• It would take me years to adjust to being vegan, and I don’t think I’d ever be happy. Although I love my vegan breakfast of almond milk over granola, I have very much enjoyed my cheese. How do you vegans do it?
  • I’ve tried some new yummy things I wouldn’t have tried otherwise. One highlight was the mango quesadillas I had tonight. YUM!

No decisions yet on if this is a permanent change or not. Maybe I’ll take it month by month for a while : )

Have a great weekend!

Namaste,
Jamie


30 Days of Vegetarianism

For the month of September, I am going to “test-drive” vegetarianism.

why is this topic full of such hatred?

As it stands now, I only eat red meat once or twice a month. This is not due to some moral superiority, but because I don’t like red meat except in two or three dishes (a cheeseburger is one). I have never liked steak, and I don’t care for much pork. Again, I’m not smug about this – if anything, I wish I liked more meat because it would help my husband be more adventurous in the kitchen. And I make up for it by eating an enormous amount of chicken.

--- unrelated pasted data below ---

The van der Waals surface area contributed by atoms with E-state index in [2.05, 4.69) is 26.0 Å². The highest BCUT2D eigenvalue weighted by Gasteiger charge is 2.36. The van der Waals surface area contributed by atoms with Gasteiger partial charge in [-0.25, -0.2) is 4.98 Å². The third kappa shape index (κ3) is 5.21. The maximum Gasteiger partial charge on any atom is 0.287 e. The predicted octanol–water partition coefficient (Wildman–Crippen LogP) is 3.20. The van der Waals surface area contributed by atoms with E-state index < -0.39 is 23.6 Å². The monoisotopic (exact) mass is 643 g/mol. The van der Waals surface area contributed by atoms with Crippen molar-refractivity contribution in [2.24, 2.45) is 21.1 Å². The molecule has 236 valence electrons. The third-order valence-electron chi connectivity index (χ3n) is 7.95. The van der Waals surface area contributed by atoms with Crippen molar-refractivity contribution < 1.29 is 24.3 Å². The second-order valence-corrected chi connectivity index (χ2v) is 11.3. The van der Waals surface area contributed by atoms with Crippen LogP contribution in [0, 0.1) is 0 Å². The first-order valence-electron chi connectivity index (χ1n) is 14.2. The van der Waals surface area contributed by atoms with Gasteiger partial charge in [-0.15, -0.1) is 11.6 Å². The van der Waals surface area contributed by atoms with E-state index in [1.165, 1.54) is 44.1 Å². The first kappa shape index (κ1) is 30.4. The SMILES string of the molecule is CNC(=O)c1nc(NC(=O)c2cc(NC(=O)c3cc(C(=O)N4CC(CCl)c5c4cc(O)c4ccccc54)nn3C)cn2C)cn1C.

I have never tried to be a vegetarian before, and I’m curious to see how easy or difficult it’s going to be. I realize my motivations might be completely different from other people’s, but for better or worse, these are the two reasons I would consider someday eliminating meat from my diet:

First: I am an animal lover. I know this sounds cliché and childish to many people. But to me it is a very real thing. I think about how much I love my two dogs, and then I look into the eyes of a pig at a county fair.

I’m not convinced there’s enough of a difference there to create the distinction we are all so comfortable with.

At the same time, I know that every person sees the world through a unique lens and I understand other people don’t feel this way. It’s a luxury to live in a country where you can choose not to eat meat and still survive.